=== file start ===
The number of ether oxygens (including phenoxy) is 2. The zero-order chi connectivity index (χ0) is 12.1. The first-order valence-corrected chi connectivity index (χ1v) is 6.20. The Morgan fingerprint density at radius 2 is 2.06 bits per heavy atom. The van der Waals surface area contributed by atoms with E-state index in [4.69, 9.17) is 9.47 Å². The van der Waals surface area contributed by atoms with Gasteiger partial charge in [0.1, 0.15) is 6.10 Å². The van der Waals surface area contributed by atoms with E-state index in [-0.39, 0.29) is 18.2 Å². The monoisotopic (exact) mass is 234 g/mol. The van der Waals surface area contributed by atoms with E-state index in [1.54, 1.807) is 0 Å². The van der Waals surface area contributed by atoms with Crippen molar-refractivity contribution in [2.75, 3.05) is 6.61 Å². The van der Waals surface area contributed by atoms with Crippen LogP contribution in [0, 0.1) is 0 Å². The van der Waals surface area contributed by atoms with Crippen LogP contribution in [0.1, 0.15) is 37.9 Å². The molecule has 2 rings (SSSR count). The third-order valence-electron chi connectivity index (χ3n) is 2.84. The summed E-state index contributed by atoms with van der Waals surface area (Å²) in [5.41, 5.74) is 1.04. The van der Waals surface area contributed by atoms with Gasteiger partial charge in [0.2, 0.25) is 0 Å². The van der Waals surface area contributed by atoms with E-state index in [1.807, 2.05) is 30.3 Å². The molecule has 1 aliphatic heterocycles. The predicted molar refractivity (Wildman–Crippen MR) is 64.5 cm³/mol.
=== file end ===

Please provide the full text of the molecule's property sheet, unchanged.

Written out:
The number of ether oxygens (including phenoxy) is 2. The zero-order chi connectivity index (χ0) is 12.1. The first-order valence-corrected chi connectivity index (χ1v) is 6.20. The Morgan fingerprint density at radius 2 is 2.06 bits per heavy atom. The van der Waals surface area contributed by atoms with E-state index in [4.69, 9.17) is 9.47 Å². The van der Waals surface area contributed by atoms with Gasteiger partial charge in [0.1, 0.15) is 6.10 Å². The van der Waals surface area contributed by atoms with E-state index in [-0.39, 0.29) is 18.2 Å². The monoisotopic (exact) mass is 234 g/mol. The van der Waals surface area contributed by atoms with E-state index in [1.54, 1.807) is 0 Å². The van der Waals surface area contributed by atoms with Crippen molar-refractivity contribution in [2.75, 3.05) is 6.61 Å². The van der Waals surface area contributed by atoms with Crippen LogP contribution in [0, 0.1) is 0 Å². The van der Waals surface area contributed by atoms with Crippen LogP contribution in [0.1, 0.15) is 37.9 Å². The molecule has 2 rings (SSSR count). The third-order valence-electron chi connectivity index (χ3n) is 2.84. The summed E-state index contributed by atoms with van der Waals surface area (Å²) in [5.41, 5.74) is 1.04. The van der Waals surface area contributed by atoms with Gasteiger partial charge in [0.2, 0.25) is 0 Å². The van der Waals surface area contributed by atoms with E-state index in [1.807, 2.05) is 30.3 Å². The molecule has 1 aliphatic heterocycles. The predicted molar refractivity (Wildman–Crippen MR) is 64.5 cm³/mol.